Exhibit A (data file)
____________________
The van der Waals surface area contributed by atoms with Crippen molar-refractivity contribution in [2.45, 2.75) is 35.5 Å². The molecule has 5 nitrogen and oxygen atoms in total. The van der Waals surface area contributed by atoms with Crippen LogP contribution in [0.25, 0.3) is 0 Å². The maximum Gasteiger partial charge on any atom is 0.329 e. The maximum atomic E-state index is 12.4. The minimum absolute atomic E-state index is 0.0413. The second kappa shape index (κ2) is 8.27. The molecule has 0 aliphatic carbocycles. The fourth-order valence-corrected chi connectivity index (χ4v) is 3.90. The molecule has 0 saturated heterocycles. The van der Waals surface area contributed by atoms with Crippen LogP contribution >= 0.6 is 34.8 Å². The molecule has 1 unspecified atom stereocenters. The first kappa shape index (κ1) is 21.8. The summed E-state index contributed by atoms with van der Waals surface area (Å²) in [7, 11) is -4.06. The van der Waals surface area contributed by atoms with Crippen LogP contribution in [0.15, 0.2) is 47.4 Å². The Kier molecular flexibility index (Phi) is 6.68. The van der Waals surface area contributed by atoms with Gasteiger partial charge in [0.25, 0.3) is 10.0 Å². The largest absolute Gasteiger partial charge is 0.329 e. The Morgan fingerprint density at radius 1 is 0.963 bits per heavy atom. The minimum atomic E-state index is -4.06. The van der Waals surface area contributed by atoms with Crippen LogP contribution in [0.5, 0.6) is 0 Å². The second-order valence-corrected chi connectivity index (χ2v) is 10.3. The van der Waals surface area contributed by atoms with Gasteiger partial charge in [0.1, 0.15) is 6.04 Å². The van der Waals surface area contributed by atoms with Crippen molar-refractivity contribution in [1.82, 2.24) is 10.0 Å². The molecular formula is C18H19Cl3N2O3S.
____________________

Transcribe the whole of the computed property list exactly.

The van der Waals surface area contributed by atoms with Crippen molar-refractivity contribution in [2.45, 2.75) is 35.5 Å². The molecule has 5 nitrogen and oxygen atoms in total. The van der Waals surface area contributed by atoms with Crippen LogP contribution in [0.25, 0.3) is 0 Å². The maximum Gasteiger partial charge on any atom is 0.329 e. The maximum atomic E-state index is 12.4. The minimum absolute atomic E-state index is 0.0413. The second kappa shape index (κ2) is 8.27. The molecule has 0 aliphatic carbocycles. The fourth-order valence-corrected chi connectivity index (χ4v) is 3.90. The molecule has 0 saturated heterocycles. The van der Waals surface area contributed by atoms with Crippen LogP contribution >= 0.6 is 34.8 Å². The molecule has 1 unspecified atom stereocenters. The first kappa shape index (κ1) is 21.8. The summed E-state index contributed by atoms with van der Waals surface area (Å²) in [7, 11) is -4.06. The van der Waals surface area contributed by atoms with Crippen LogP contribution in [0.15, 0.2) is 47.4 Å². The Kier molecular flexibility index (Phi) is 6.68. The van der Waals surface area contributed by atoms with Gasteiger partial charge in [0.25, 0.3) is 10.0 Å². The largest absolute Gasteiger partial charge is 0.329 e. The Morgan fingerprint density at radius 1 is 0.963 bits per heavy atom. The minimum atomic E-state index is -4.06. The van der Waals surface area contributed by atoms with Crippen LogP contribution in [0.5, 0.6) is 0 Å². The second-order valence-corrected chi connectivity index (χ2v) is 10.3. The van der Waals surface area contributed by atoms with Gasteiger partial charge in [0.1, 0.15) is 6.04 Å². The van der Waals surface area contributed by atoms with Crippen molar-refractivity contribution in [1.82, 2.24) is 10.0 Å². The molecular formula is C18H19Cl3N2O3S.